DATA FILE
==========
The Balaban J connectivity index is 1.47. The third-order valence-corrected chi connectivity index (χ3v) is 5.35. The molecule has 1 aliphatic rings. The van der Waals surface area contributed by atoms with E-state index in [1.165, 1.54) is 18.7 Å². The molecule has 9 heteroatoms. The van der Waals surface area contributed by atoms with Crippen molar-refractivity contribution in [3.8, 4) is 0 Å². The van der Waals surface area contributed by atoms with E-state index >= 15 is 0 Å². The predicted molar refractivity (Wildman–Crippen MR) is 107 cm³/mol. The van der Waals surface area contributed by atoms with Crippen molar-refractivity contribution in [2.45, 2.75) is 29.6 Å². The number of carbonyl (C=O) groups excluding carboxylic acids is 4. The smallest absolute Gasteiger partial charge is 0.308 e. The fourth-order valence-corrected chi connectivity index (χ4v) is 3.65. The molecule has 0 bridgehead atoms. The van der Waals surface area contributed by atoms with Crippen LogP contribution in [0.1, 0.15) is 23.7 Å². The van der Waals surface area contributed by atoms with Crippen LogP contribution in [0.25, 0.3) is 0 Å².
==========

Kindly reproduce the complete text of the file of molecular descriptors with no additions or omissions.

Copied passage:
The Balaban J connectivity index is 1.47. The third-order valence-corrected chi connectivity index (χ3v) is 5.35. The molecule has 1 aliphatic rings. The van der Waals surface area contributed by atoms with E-state index in [1.165, 1.54) is 18.7 Å². The molecule has 9 heteroatoms. The van der Waals surface area contributed by atoms with Crippen molar-refractivity contribution in [3.8, 4) is 0 Å². The van der Waals surface area contributed by atoms with E-state index >= 15 is 0 Å². The predicted molar refractivity (Wildman–Crippen MR) is 107 cm³/mol. The van der Waals surface area contributed by atoms with Crippen molar-refractivity contribution in [2.45, 2.75) is 29.6 Å². The number of carbonyl (C=O) groups excluding carboxylic acids is 4. The smallest absolute Gasteiger partial charge is 0.308 e. The fourth-order valence-corrected chi connectivity index (χ4v) is 3.65. The molecule has 0 bridgehead atoms. The van der Waals surface area contributed by atoms with Crippen LogP contribution in [0.1, 0.15) is 23.7 Å². The van der Waals surface area contributed by atoms with Crippen LogP contribution in [0.25, 0.3) is 0 Å².